30 New Videos on Grunt and Accessibility

Hello friends,

So here they are, 30 more front end videos, I hope you like them. Only one more batch and the collection will be complete! In this batch we wrap up our coverage of Grunt - the tool we're using to automate the tedious tasks of minifying and concatenating JavaScript and CSS files - and begin to review our site for accessibility.

One of the videos I'm releasing as free is the "How web accessibility is a continuum," and this was an important lesson for me. Unless it's baked into your system and you are obligated to conform to accessibility standards by law, it's tough to justify the extra time to learn and implement full-on accessibility. But, the guilt of not implementing accessibility doesn't need to be paralyzing. Even many the most accessible sites could use some improvements. Being aware that it's not an all or nothing thing helped me feel more confident about acting on what I knew and slowly increasing my knowledge.

Hope all of you learners out there having a great summer, or winter depending on your hemisphere. If you look out your window and see some snow, consider sending me a shovelful or two.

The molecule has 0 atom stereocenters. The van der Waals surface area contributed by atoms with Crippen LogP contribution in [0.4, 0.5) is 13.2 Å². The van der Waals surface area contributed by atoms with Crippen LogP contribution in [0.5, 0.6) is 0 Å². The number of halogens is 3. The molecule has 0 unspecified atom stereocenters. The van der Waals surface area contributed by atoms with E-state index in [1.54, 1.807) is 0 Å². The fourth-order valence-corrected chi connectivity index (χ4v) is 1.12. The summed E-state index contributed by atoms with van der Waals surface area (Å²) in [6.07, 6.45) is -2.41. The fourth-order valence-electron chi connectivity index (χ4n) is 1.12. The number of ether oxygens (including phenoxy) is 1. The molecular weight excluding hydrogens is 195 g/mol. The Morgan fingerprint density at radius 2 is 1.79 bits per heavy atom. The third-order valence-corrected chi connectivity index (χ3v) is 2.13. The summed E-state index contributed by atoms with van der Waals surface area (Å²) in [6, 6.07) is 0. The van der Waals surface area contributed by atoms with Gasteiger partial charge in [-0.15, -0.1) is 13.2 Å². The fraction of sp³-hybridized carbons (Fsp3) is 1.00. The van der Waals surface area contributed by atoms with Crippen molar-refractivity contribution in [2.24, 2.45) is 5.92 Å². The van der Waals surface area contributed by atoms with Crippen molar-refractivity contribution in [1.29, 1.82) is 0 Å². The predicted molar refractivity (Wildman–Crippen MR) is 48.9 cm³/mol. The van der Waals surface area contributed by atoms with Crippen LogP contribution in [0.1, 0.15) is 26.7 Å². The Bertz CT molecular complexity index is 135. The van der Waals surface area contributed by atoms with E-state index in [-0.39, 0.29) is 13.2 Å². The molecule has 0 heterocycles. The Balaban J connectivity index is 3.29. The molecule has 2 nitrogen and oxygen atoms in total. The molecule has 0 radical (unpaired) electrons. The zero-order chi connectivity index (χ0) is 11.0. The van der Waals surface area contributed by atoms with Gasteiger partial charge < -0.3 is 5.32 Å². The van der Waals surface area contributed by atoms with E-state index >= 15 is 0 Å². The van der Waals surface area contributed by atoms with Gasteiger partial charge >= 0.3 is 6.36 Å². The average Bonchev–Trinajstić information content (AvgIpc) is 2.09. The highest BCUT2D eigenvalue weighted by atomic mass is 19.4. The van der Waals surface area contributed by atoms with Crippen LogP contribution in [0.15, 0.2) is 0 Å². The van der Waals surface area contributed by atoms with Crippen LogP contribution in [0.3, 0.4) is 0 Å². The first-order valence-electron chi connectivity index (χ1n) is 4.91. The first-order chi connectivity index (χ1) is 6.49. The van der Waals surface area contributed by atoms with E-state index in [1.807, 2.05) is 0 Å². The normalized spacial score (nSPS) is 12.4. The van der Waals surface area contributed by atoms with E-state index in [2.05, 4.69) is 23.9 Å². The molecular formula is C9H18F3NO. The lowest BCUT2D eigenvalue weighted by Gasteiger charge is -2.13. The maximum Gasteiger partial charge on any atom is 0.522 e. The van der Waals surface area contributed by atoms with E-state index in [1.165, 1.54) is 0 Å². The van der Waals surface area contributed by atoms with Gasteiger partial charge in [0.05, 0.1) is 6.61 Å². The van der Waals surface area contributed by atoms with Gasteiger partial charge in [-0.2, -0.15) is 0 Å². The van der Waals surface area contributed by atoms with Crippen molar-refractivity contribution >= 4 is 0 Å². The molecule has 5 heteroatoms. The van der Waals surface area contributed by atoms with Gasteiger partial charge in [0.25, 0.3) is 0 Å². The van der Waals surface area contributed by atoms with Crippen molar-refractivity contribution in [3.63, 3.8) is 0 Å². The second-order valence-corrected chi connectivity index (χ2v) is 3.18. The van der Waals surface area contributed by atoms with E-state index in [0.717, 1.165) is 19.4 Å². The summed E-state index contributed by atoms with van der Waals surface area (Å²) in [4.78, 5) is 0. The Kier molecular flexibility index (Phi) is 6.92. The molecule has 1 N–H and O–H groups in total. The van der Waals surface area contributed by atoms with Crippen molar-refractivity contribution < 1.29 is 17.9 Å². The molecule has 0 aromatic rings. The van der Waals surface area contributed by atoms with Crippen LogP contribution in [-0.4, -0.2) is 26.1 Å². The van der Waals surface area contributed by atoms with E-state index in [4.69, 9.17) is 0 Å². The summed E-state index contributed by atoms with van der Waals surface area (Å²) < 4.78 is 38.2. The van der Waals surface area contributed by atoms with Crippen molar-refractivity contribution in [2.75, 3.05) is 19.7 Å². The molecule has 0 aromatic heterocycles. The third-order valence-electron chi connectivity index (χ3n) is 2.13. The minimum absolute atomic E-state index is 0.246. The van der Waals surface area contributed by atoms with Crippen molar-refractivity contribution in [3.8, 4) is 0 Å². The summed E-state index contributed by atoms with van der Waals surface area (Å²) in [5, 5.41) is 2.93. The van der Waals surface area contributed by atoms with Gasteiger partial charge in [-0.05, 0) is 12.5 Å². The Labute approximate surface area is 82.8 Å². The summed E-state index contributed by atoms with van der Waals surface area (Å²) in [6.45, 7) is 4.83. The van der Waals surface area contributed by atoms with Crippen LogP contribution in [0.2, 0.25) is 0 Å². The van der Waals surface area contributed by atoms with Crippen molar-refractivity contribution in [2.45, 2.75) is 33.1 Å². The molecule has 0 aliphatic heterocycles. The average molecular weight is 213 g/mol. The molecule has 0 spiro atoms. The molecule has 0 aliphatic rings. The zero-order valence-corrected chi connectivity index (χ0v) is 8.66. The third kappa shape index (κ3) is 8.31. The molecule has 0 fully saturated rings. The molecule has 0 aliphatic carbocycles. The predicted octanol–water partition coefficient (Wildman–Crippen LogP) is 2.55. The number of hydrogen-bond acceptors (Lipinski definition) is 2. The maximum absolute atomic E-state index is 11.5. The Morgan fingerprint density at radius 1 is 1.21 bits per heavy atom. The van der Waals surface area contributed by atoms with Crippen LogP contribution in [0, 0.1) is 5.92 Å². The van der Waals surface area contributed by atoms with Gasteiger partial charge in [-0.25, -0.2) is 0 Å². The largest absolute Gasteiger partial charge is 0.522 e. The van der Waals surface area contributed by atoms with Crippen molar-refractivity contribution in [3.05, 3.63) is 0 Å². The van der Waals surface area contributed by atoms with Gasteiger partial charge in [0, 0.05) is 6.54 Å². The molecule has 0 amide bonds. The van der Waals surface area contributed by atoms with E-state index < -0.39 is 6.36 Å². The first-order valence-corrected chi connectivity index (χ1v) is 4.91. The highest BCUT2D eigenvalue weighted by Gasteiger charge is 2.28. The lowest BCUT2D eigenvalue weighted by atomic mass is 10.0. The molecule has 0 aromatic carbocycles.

Enjoy!

Why to move custom JavaScript to a separate file, and why JavaScript file load order matters New!

Why to move custom JavaScript to a separate file, and why JavaScript file load order matters

As a convenience, we've been adding our JavaScript configuration to the head of our HTML file, but if multiple files are going to share the JavaScript it will need to end up in its own file eventually. So here we move our custom JavaScript to a file.

Wrapping up the configuration of our JavaScript concatenation and generating a concatenated file New!

Wrapping up the configuration of our JavaScript concatenation and generating a concatenated file

In this video we move over the rest of our JavaScript file paths and generate our concatenated file. Nice!